In a discrete-event simulation model, the state of the system being simulated is described by a set of state variables. For example, variables describing where the vehicles are in a highway network, or variables describing the state of each wire in a digital computer as either true or false. Any changes to these variables are described as events. For example, when a vehicle arrives at an intersection, this is an event, or when a logic gate changes its output from true to false, this is an event.

In a discrete-event model, events are instantaneous and nothing at all happens between events. This is obviously a matter of abstraction or simplification. In the real world, all changes above the quantum level take time.

The basic discrete-event simulation algorithm has been known since the mid 1960s, and the algorithm applies to just about any discrete event model. The central feature of the model is a data structure, the pending event set. This is, as its name suggests, a set of pending events, that is, events that have been caused by events in the past but have not yet occurred.

The basic operations on the pending event are:

schedule e
The event e is inserted into the pending event set. The attribute e.time is the time at which the event is scheduled to occur.

e = getNext
An event e is extracted from the pending event set, where e.time is less than or equal to the times of all other events in the set. If it happens that other events in the set are scheduled to occur at exactly the same time, the model may be nondeterministic.

Some discrete-event models allow previously scheduled events to be deleted. Some higher level models consider events that extend over time, but we will ignore these. Events that take time can be modeled by a sequence of instantaneous events, for example, one marking the start of a long event and another to mark its end, and if an event may need to be cancelled, this can be indicated by adding a state variable to indicate whether that event should do its usual work or do nothing.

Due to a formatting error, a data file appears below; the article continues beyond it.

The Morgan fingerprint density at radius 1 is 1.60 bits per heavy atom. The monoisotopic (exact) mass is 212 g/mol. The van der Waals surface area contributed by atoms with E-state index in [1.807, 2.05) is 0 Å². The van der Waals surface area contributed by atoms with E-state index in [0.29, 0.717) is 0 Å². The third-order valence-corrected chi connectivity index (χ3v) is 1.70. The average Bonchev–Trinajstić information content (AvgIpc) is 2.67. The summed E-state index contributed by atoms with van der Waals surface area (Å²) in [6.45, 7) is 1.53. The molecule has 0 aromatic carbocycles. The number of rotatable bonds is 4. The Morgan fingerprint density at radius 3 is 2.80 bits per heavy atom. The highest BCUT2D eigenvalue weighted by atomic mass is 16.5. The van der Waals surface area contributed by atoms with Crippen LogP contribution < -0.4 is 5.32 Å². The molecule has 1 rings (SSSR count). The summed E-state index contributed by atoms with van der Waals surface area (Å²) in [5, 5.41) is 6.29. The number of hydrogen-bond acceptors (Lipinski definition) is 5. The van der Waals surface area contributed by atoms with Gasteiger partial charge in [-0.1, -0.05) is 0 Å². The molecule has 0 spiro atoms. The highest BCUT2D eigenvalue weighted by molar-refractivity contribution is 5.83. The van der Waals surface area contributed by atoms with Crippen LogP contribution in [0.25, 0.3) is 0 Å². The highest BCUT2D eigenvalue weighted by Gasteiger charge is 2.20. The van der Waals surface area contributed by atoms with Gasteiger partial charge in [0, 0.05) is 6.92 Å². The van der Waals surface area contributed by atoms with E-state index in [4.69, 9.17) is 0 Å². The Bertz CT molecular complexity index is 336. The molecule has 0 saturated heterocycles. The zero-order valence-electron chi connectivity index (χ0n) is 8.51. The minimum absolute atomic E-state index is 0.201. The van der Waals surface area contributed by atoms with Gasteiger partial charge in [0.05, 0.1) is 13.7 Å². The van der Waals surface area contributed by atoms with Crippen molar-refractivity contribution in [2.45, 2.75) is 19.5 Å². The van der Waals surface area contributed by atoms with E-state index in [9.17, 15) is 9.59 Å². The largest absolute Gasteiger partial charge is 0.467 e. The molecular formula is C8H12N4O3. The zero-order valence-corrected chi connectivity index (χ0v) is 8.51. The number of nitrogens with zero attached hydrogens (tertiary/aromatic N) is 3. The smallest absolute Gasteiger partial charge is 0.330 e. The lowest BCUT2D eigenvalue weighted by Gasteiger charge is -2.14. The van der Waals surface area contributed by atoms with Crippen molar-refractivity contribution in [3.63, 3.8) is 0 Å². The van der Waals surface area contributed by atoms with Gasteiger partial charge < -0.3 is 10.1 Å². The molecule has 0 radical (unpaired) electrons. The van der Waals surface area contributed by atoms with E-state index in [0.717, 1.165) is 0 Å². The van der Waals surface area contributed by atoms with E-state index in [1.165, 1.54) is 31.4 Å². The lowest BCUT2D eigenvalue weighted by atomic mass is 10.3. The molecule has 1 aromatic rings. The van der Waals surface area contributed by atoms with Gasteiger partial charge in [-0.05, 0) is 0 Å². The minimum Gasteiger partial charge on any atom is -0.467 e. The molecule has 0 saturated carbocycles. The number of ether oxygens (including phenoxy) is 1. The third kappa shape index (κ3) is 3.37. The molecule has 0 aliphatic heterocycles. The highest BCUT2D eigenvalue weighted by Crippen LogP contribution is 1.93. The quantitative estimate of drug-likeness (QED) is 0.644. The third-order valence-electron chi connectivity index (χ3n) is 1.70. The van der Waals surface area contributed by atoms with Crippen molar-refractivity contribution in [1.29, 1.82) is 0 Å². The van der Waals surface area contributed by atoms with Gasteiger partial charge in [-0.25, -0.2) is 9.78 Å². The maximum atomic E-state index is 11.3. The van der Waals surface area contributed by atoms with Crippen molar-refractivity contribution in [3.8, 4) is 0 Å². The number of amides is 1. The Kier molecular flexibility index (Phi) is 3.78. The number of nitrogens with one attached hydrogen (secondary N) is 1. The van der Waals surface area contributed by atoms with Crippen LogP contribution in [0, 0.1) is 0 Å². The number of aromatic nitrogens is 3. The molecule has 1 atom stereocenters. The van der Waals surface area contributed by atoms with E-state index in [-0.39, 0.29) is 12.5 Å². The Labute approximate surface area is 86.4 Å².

Before the simulation starts, initial conditions are set up. These include the initial state of the model, and they include initial events. Without the initial events, nothing would happen ever. Initial events might, for example, mark the arrival of vehicles from the outside world and, for intersections with stop lights, start those lights on their red-green cycles.

The basic algorithm for discrete-event simulation can be stated in a Java-like language as follows:

// initialize the model
eventSet.schedule( x ) // for all x in the set of initial events

// run the simulation
repeat {
    e = eventSet.getNext
    // simulate event e at time e.time
    // this may involve scheduling new events

There are two ways to terminate such a simulation: Either one of the initially scheduled events is a "terminate" event marking the end of time, or the model runs until the event set is empty.

In either case, within any iteration of the loop, e.time is the current time, and time lurches forward from event to event in an irregular manner. This is quite different from simulation models in which time advances in uniform-sized ticks; that type of model is more commonly used to deal with systems that are described by differential equations.

Note however that within the simulation of any event, the model may use arbitrarily complex code to predict the times of future events. In extreme cases, this prediction might involve running other simulation models, for example, involving differential equations.

A Classic Example

Consider the problem of modelling a bank. We begin with an informal description of one customer's visit to the bank: You arrive at the bank, wait in line for an available teller, interact with that teller for a while, and then leave. Tellers may need to do some paperwork or computer work after a customer departs before they are ready for the next customer. From this description, we can determine that our model will have the following objects and classes:

A little more thought allows us to refine this by identifying events: